24 | ed­i­tor’s let­ter

Toronto Life - - Contents - —Sarah Ful­ford Email: ed­i­tor@toron­to­life.com Twit­ter: @sarah_ ful­ford

My sis­ter-in-law, San­dra, is a modern-day saint. She doesn’t think of her­self that way, but I’m in awe of the work she does. San­dra is a pal­lia­tive care nurse at the Kens­ing­ton Hospice, a 10-bed fa­cil­ity in a for­mer chapel on Ma­jor Street that is the gold stan­dard for end-of-life care. Years ago, when I first spoke with her about her job, I said some­thing dumb like, “If you’re do­ing pal­lia­tive care, you prob­a­bly don’t have much time to bond with your pa­tients.” She po­litely cor­rected me and said, “Oh no, we bond with all of them.”

Peo­ple move into the Kens­ing­ton Hospice when they have less than three months to live. Since the place opened in 2011, more than 500 peo­ple have died there. Hospice nurses like San­dra don’t just help res­i­dents man­age their pain (though they do a lot of that). They also of­fer pa­tients and their fam­i­lies com­fort and a place to die with dig­nity. The wait list far ex­ceeds ca­pac­ity.

Last June, San­dra was on ma­ter­nity leave when the govern­ment passed Bill C-14, le­gal­iz­ing med­i­cal as­sis­tance in dy­ing—or MAID, as it’s come to be known. I saw her soon af­ter the bill passed, and we talked about the im­pli­ca­tions for her job. The World Health Or­ga­ni­za­tion guide­lines say hospice care­givers should never has­ten or pro­long a pa­tient’s death. San­dra didn’t quite know what to ex­pect when she re­turned to work. She just knew things were about to change.

Turns out, no one in the Cana­dian med­i­cal com­mu­nity knew ex­actly what med­i­cal as­sis­tance in dy­ing would be like. As Nicholas Hune-Brown out­lines in his fas­ci­nat­ing story “How to End a Life” (page 62), doc­tors were largely left on their own to im­ple­ment and some­times in­ter­pret the law. It’s been a com­pli­cated, messy process.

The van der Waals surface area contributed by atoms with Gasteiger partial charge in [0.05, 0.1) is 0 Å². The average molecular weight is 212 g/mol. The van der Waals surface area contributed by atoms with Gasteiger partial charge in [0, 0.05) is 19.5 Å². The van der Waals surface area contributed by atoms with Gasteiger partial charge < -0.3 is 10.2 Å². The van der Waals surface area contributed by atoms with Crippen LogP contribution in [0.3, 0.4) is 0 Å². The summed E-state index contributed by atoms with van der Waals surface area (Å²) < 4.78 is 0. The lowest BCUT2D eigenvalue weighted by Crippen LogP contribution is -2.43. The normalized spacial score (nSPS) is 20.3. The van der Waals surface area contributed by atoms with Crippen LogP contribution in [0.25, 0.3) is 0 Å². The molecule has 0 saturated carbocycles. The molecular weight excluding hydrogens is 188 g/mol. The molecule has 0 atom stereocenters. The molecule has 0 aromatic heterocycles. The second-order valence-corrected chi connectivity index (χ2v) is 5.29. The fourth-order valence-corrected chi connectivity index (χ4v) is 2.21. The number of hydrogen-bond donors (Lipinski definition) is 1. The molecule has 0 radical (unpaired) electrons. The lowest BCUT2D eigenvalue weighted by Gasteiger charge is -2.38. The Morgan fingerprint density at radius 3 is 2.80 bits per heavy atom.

There were huge lo­gis­ti­cal hur­dles. Doc­tors who were will­ing to help their pa­tients die had to fig­ure out how to do it. Med­i­cal school taught them to save lives, not end them. And there’s no man­ual. Many found the ex­pe­ri­ence of tak­ing a life more emo­tion­ally tax­ing than they’d ex­pected. Some of them, af­ter per­form­ing

the deed a few times, with­drew their names from the re­fer­ral list of par­tic­i­pat­ing physi­cians. Other doc­tors de­clined to par­tic­i­pate from the out­set and are now chal­leng­ing the pol­icy that forces them to re­fer their pa­tients to doc­tors on the list.

Over­whelm­ingly, the Cana­dian pub­lic sup­ports the new law. Since it was in­tro­duced last June, 1,300 peo­ple in Canada have died with med­i­cal as­sis­tance, and many more have ap­plied but been turned down. For most peo­ple, the ques­tion on the ta­ble is not whether we made the right choice with Bill C-14, but whether we should ex­pand the law. Should we al­low for ad­vance di­rec­tives in the case of Alzheimer’s pa­tients? Should the law in­clude peo­ple who suf­fer from se­vere de­pres­sion?

As ethi­cists, ac­tivists and law­mak­ers de­bate th­ese ques­tions, front line med­i­cal pro­fes­sion­als—like my sis­ter-in-law, and like the doc­tors in Hune-Brown’s story—are re­spon­si­ble for the in­tri­ca­cies of each case. Th­ese days, at the Kens­ing­ton Hospice, when a res­i­dent re­quests a has­tened death, a team from the Univer­sity Health Net­work comes in to de­ter­mine if the case meets the cri­te­ria. Staff mem­bers are free to de­cline in­volve­ment, and some­times they do. Hospice care has al­ways sought to re­spect a per­son’s right to make their own choices. Now, thanks to Bill C-14, pa­tients can truly de­cide their fate.

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